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Asian Spine J > Volume 10(2); 2016 > Article
Torudom and Dilokhuttakarn: Two Portal Percutaneous Endoscopic Decompression for Lumbar Spinal Stenosis: Preliminary Study

Abstract

Study Design

Retrospective.

Purpose

To report the outcomes of patients with lumbar spinal stenosis treated with percutaneous endoscopic decompression, focusing on the results of clinical evaluations.

Overview of Literature

There are no studies about two portal percutaneous endoscopic decompression in the treatment of lumbar spinal stenosis.

Methods

Medical and surgical complications were examined and clinical results were analyzed for 30 patients who consecutively underwent two portal percutaneous endoscopic decompression for lumbar spinal stenosis were reviewed. The operations were performed by unilateral laminotomy for bilateral decompression.

Results

All patients displayed clinical improvement when were evaluated with visual analog scale (VAS) score of pain, Oswestry disability index (ODI) and Macnab criteria. The improvement of VAS and ODI was 8.3±0.7 to 2.3±2.6 and 65.2±13.7 to 24.0±15.5, respectively (both p<0.05). Complications were the same as for open decompression. The most common complication was transient nerve root paresthesia.

Conclusions

Surgical decompression with two portal percutaneous endoscopic decompression has initial benefits, but long-term studies should pay more attention to the risks of postoperative instability and restenosis as well as the need for re-operation. Further investigations with long-term results are thus required.

Introduction

The treatment of lumbar spinal stenosis continues to increase, especially in older people. The aim of lumbar spinal canal stenosis surgery is relief of sciatic leg pain and improved walking ability by decompression of the spinal canal. The classic operation involves the sequential dissection of the paraspinal muscles and spinous process, followed by removal of the interspinous ligaments [1,2,3].
Scarring of the epidural space was problematic [4,5,6,7,8,9]. Scars may become clinically symptomatic [5,6,7], which can make subsequent surgery more difficult due to the postoperative adhesion between the epidural space and paravertebral muscle [10,11,12,13]. The resection of structures preserving stability may promote operation-induced segmental instability [13,14]. Destruction and denervation of the dorsal branch of the spinal nerves may be detrimental to the stabilization and coordination systems [8,15,16]. Resection of joint and soft-tissue structures in the lateral and ventral area is also required for decompression of degenerative lumbar spinal stenosis, and this occurs often.
Minimally invasive surgery that better spares tissue are being increasingly used [10,17]. New surgical techniques of disc herniations in the lumbar spine now permit a full-endoscopic procedure under continuous irrigation, and is minimally invasive [18,19]. One key issue is the possibility of adequate bone and ligamentum flavum resection under continuous visual control [18,19,20]. This also enables the technique to be used in spinal stenosis surgery [20].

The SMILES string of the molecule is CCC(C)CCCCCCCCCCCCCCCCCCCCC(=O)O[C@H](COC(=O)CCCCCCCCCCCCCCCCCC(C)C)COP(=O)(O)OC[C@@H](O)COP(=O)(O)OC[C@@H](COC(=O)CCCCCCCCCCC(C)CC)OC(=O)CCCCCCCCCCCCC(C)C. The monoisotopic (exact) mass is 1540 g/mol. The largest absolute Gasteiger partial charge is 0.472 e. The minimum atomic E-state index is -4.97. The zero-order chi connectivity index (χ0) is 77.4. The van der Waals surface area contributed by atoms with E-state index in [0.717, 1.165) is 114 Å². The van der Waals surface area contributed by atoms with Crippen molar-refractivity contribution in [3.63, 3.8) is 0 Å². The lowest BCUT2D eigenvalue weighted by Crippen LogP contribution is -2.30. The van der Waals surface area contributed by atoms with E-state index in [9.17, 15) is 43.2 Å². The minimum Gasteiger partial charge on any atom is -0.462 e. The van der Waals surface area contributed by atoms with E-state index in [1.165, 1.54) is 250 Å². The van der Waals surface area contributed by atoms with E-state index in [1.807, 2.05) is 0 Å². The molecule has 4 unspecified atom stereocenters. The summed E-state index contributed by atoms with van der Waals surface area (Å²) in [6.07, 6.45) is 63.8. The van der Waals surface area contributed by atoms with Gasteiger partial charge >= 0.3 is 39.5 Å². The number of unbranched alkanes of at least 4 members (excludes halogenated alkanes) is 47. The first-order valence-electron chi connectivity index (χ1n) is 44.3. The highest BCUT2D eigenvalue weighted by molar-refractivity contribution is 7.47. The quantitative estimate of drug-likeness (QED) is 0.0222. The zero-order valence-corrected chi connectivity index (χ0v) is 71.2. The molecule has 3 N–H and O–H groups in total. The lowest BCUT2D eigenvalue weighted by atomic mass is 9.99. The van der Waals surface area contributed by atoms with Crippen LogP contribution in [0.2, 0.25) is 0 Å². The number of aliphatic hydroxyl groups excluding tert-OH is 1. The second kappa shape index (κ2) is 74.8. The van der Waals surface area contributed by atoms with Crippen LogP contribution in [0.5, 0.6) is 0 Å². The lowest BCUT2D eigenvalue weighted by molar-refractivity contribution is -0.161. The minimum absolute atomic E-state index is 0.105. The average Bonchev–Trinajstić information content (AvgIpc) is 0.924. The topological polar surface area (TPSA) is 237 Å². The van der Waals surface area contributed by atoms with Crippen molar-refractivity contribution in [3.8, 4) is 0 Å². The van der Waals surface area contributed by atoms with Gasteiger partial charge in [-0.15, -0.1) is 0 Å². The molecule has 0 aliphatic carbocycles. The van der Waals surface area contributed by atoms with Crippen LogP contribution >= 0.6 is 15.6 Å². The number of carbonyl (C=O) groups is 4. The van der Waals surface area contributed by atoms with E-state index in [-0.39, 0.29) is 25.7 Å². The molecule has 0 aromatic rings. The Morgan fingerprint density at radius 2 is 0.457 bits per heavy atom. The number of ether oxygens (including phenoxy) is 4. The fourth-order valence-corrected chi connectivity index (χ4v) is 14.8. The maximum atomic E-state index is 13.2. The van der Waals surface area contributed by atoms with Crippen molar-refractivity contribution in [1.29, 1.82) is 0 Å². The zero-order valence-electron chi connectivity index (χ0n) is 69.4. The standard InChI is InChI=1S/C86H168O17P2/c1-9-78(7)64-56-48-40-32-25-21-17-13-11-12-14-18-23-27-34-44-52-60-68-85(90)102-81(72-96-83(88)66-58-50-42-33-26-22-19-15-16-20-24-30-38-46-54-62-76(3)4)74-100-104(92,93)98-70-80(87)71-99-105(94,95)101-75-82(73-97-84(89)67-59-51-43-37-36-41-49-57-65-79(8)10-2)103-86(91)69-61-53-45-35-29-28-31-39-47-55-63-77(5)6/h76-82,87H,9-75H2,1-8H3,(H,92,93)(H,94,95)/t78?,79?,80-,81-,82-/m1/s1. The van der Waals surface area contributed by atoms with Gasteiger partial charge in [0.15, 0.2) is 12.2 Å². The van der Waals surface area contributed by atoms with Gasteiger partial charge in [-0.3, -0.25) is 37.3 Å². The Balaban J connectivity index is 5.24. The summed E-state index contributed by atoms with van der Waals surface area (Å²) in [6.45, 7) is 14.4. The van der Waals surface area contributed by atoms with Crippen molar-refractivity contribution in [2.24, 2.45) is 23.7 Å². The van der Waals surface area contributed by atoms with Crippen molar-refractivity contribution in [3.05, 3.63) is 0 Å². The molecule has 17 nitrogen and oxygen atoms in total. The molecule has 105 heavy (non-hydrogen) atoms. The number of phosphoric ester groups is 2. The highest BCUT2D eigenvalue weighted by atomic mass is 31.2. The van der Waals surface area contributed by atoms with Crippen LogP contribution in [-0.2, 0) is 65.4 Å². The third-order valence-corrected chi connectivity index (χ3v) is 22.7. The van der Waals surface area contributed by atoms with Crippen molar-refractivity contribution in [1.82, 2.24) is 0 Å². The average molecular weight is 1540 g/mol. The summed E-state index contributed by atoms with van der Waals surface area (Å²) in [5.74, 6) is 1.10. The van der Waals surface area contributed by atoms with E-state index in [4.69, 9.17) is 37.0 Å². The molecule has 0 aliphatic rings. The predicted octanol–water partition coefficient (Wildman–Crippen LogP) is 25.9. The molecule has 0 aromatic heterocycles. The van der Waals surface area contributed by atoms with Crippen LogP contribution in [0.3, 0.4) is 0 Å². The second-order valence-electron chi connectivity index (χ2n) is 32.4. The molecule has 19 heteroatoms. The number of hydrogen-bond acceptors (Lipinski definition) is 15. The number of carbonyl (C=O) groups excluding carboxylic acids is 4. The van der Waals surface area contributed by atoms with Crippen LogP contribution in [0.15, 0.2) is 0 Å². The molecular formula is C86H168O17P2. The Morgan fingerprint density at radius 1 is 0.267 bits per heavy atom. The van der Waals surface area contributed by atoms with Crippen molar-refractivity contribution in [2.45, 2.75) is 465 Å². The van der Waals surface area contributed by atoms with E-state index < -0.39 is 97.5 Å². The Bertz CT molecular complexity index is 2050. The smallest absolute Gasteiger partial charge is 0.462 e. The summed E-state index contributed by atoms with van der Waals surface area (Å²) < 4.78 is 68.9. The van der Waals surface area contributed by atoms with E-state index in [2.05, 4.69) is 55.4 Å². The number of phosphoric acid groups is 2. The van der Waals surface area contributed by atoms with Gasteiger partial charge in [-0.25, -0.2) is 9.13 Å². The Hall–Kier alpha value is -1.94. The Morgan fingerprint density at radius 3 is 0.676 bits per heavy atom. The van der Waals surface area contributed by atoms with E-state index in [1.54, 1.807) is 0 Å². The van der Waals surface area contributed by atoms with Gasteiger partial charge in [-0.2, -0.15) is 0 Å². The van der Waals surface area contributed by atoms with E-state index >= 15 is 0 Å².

We use two portal percutaneous endoscopic decompression for lumbar spinal canal stenosis. This procedure has a number of advantages. It permits the use of ordinary arthroscopic and spine instruments without need for special endoscopic sets. It allows free movement and angulation of the surgical tool and the endoscope independent of each other as they are not restricted by the confines of a common working portal which results in marked reduction in the technical difficulties. Finally, the use of saline irrigation abolishes the problem of repeated cleaning of the endoscopic lens of accumulated fog or blood. This technique is useful for the minimally invasive surgical treatment of spinal canal stenosis. However, studies of this technique have been limited.
The objective of the current study was to report the outcomes of patients with lumbar spinal stenosis treated percutaneous endoscopic decompression, focusing on the surgical techniques and the results of the patients' clinical evaluations.

Materials and Methods

This study was approved by our Institutional Review Board and informed consent was obtained from each patient. Thirty consecutive patients undergoing percutaneous endoscopic decompression for lumbar spinal stenosis between January 2012 and June 2013 were enrolled. The inclusion criteria were neurogenic claudication or radicular leg pain with associated neurologic signs referring to the lumbar spinal stenosis syndrome; moderate-to-severe spinal canal stenosis shown on cross-sectional imaging, such as magnetic resonance imaging (MRI) or computed tomography (CT) scan, and failure of conservative treatment for at least 3 months. The exclusion criteria were spondylolisthesis more than Meyerding Grade I; prior surgery in the same segment; coronal plane deformity with Cobb angle more than 10 degrees and spinal instability in dynamic radiograph. The patients were positioned prone in a kneeling position after general anesthesia. The operated level was identified with image intensifier. A spinal needle was inserted and localization was rechecked with a lateral view. Endoscope portal and working portal were inserted through the two separate skin incisions and docked onto the lamina (Fig. 1). The localization was reconfirmed with lateral view of fluoroscopy before the decompression. Potential space was created with endoscopic cautery (Fig. 2). Unilateral laminectomy was performed for patients with unilateral neurological symptoms. For patients with central spinal canal stenosis symptoms, we performed unilateral approach for bilateral decompression as described by Guiot et al. [21] to decompress bilateral lateral recesses and the central canal. The ligamentum flavum was completely excised. Decompression of the lateral recess was achieved by partial facetectomy. To preserve the integrity of the facet joint as much as possible, we used high-speed pneumatic burrs with diamond heads and curved Kerrison rongeur to undercut the facet joint. Then we moved the endoscope to the central canal and contralateral lateral recess. This process was performed by gently moving over the dural sac, excising the ligamentum flavum with straight and curved Kerrison punches and undercutting the lamina with a high-speed pneumatic burr. The adequacy of decompression was determined by probing the traversing nerve roots to confirm the extent of decompression. The endpoint of decompression was the outer edges of the bilateral nerve roots. Illustrative cases are depicted in Figs. 3, 4, 5, 6. After hemostasis, no drain was placed and the incision was closed. Ambulation was allowed immediately after the surgery with a brace. Rehabilitation was started from the day after the operation. All patients were discharged from the hospital within several days of the surgery.